You may wish to wander around the Lower Town and shop for that perfect souvenir. When you are finished, it’s time to visit the Upper Town. You can either ride the funicular to the top or walk up the old windy road known as the rue Côte de la Montagne. Your walk includes the Champlain Steps, the oldest flight of steps in Quebec City. Feel free to catch your breath along the way and enjoy the spectacular view before you.
The Upper Town
Standing near the Champlain statue outside the Chateau Frontenac Hotel, we enjoyed the picturesque view of the Lower Town and the St. Lawrence River below. We then descended a stairway through the nearby Dufferin Terrace and found ourselves standing on the foundations of Fort St. Louis. This was the site of a succession of four different forts and two chateaus, all constructed between 1620 and 1834. These had all served as the residence of both French Governors and several British Governors General during the colonial period. Champlain himself was responsible for constructing the first two forts, both wooden structures, in 1620 and 1626 respectively. The third fort, built in 1693, was the first stone structure on site. Champlain’s personal quarters were located beneath the pantry of a later structure.
Other findings from later periods include the remnants of a kitchen with a large brick bread oven and hearth, an ice house with a wooden grate at the bottom to drain the melt water and a coal storage shed.
Champlain died on December 25, 1635 and was eventually interred in a chapel outside the fort three years later. This chapel burned down in 1640 and was ultimately replaced by the present-day Cathedral-Basilica of Notre Dame de Quebec. While the location of Champlain’s grave is still a mystery, Diane’s brother, Carl, noted that it was likely somewhere near the present-day cathedral.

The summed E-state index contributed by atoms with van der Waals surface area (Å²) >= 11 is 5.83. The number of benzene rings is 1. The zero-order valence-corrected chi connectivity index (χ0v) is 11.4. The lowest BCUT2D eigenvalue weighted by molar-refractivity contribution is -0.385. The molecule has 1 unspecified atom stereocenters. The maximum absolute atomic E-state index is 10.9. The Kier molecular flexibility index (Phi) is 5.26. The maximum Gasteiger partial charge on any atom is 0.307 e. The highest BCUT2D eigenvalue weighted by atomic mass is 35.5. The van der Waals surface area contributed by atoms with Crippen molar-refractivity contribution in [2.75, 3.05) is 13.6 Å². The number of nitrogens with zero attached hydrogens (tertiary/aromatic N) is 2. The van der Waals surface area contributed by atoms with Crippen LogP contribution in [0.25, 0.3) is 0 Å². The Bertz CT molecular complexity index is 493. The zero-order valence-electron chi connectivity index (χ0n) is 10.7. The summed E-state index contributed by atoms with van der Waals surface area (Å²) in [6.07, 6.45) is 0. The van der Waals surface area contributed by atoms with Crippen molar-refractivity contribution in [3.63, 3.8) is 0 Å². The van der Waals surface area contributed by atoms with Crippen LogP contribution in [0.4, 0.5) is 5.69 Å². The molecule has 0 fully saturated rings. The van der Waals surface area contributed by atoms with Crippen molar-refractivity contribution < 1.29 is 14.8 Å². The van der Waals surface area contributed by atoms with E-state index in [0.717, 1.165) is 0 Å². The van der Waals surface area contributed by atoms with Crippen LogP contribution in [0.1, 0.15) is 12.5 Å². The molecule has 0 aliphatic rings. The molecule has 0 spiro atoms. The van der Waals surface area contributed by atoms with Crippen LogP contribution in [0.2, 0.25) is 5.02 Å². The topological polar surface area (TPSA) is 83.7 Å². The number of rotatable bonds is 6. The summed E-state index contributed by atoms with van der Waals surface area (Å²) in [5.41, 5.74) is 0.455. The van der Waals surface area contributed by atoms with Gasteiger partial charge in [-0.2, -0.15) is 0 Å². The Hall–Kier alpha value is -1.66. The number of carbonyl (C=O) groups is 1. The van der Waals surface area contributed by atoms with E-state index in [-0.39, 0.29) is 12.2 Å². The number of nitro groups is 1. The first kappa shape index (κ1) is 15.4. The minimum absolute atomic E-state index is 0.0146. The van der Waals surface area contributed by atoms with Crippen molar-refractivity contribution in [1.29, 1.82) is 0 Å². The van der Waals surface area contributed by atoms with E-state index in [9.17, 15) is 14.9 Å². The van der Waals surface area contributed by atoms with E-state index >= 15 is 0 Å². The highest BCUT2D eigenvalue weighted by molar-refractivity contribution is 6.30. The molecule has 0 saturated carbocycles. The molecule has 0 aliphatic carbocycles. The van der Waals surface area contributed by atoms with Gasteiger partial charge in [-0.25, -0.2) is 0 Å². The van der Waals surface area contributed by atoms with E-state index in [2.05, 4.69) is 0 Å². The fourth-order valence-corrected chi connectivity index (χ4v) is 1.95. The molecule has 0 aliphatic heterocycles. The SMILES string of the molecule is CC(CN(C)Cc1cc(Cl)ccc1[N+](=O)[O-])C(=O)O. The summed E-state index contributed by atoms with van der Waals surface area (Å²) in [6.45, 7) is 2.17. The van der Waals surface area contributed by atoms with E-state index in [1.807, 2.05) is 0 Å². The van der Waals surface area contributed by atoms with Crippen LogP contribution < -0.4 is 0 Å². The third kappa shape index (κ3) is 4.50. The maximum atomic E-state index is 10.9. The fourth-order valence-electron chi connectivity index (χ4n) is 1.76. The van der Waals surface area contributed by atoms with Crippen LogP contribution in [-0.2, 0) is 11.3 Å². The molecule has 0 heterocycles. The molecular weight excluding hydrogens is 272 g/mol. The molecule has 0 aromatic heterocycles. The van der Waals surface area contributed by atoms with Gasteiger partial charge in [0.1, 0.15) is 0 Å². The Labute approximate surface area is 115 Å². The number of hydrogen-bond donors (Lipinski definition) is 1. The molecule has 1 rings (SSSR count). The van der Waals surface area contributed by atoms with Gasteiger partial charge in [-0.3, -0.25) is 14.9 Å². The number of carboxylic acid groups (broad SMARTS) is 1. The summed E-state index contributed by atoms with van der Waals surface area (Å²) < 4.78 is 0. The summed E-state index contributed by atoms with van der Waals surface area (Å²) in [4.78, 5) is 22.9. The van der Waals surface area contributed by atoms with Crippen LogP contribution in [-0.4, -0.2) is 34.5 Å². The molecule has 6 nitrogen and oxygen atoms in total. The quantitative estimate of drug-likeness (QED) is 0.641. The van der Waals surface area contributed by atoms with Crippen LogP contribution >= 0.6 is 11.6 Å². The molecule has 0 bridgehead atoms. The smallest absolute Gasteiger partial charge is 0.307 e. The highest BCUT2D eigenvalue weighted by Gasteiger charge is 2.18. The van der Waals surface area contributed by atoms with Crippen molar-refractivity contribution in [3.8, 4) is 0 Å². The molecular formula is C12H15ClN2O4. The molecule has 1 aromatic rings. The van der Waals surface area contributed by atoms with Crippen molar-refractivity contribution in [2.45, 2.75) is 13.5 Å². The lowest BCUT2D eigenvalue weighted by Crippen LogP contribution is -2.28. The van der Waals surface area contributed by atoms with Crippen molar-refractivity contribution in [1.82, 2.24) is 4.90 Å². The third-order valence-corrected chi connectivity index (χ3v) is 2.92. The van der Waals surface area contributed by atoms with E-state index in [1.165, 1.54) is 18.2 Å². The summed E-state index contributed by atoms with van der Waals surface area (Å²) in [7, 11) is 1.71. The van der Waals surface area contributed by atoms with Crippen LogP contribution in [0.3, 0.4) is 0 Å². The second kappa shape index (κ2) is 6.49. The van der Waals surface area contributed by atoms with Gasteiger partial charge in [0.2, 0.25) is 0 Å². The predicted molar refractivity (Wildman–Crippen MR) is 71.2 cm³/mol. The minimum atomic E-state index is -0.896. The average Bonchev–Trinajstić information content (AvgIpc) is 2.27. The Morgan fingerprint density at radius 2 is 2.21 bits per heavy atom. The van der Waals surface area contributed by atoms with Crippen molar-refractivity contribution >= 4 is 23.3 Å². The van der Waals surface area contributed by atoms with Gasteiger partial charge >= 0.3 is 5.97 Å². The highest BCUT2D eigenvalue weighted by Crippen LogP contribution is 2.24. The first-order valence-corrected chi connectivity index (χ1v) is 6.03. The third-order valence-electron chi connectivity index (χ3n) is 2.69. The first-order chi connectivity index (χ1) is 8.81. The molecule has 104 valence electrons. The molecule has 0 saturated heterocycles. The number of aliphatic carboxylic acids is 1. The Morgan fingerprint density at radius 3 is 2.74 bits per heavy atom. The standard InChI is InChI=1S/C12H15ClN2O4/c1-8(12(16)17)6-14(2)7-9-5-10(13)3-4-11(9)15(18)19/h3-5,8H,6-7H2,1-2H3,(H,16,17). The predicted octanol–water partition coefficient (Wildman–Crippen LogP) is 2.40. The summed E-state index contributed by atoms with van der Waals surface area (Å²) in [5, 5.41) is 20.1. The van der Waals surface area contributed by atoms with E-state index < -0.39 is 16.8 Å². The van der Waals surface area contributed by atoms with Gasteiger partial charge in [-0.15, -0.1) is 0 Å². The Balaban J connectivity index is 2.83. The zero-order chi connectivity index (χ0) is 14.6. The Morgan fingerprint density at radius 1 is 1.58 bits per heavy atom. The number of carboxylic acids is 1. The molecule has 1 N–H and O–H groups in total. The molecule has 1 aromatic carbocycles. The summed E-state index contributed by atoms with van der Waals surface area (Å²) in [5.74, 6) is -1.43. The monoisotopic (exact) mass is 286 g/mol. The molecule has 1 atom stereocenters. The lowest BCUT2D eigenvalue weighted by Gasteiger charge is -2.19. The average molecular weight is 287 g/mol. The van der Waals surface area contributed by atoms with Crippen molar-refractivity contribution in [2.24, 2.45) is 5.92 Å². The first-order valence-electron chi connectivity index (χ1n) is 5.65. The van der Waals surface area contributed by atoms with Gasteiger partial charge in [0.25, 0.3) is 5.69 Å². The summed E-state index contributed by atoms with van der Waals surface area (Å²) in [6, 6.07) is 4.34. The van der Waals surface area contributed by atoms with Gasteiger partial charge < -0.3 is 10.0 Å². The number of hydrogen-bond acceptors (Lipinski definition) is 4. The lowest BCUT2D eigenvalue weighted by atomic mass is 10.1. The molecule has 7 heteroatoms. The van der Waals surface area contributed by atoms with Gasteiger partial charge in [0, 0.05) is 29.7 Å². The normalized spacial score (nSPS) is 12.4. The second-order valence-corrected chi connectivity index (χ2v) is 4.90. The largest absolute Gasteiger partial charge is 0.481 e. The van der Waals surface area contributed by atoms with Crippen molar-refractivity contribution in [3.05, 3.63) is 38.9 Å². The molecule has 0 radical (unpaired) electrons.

Notre Dame de Quebec was the first Roman Catholic Cathedral constructed north of Mexico. As you enter the cathedral you pass beneath a stained-glass window over the front door depicting several Aboriginals. Inside, the apse showcases a statue of Jesus holding a large cross all set beneath several golden arches. A side chapel on the left houses the Saints Door which was gifted to the cathedral by Pope John-Paul II. This is the only holy door outside Europe.
Exit the cathedral through the front door and wander around the Upper Town. When you are finished you may wish to visit one or more of the local bars for a glass of wine. After passing through the Twilight Zone, Diane and I sure needed it.
La Nouvelle France is located at 370 Vieux Chemin in St. Felix D’Otis near the City of Saguenay. Admission is $20.
The Church of Nôtre-Dame-des-Victoires is at 32 rue Sous-le-Fort.
The Place-Royale Museum is at 27 Place Royal.
The Chateau Frontenac is located at 1 rue de Carrieres. The Dufferin Terrace is right behind it.
The Cathedral-Basilica of Notre Dame de Quebec is at 16 rue de Buade.
Troy Herrick, a freelance travel writer, has traveled extensively in North America, the Caribbean, Europe and parts of South America. His articles have appeared in Live Life Travel, International Living, Offbeat Travel and Travels Thru History Magazines.
Diane Gagnon, a freelance photographer, has traveled extensively in North America, the Caribbean, Europe and parts of South America. Her photographs have accompanied Troy Herrick’s articles in Live Life Travel, Offbeat Travel and Travels Thru History Magazines.
All photos by Diane Gagnon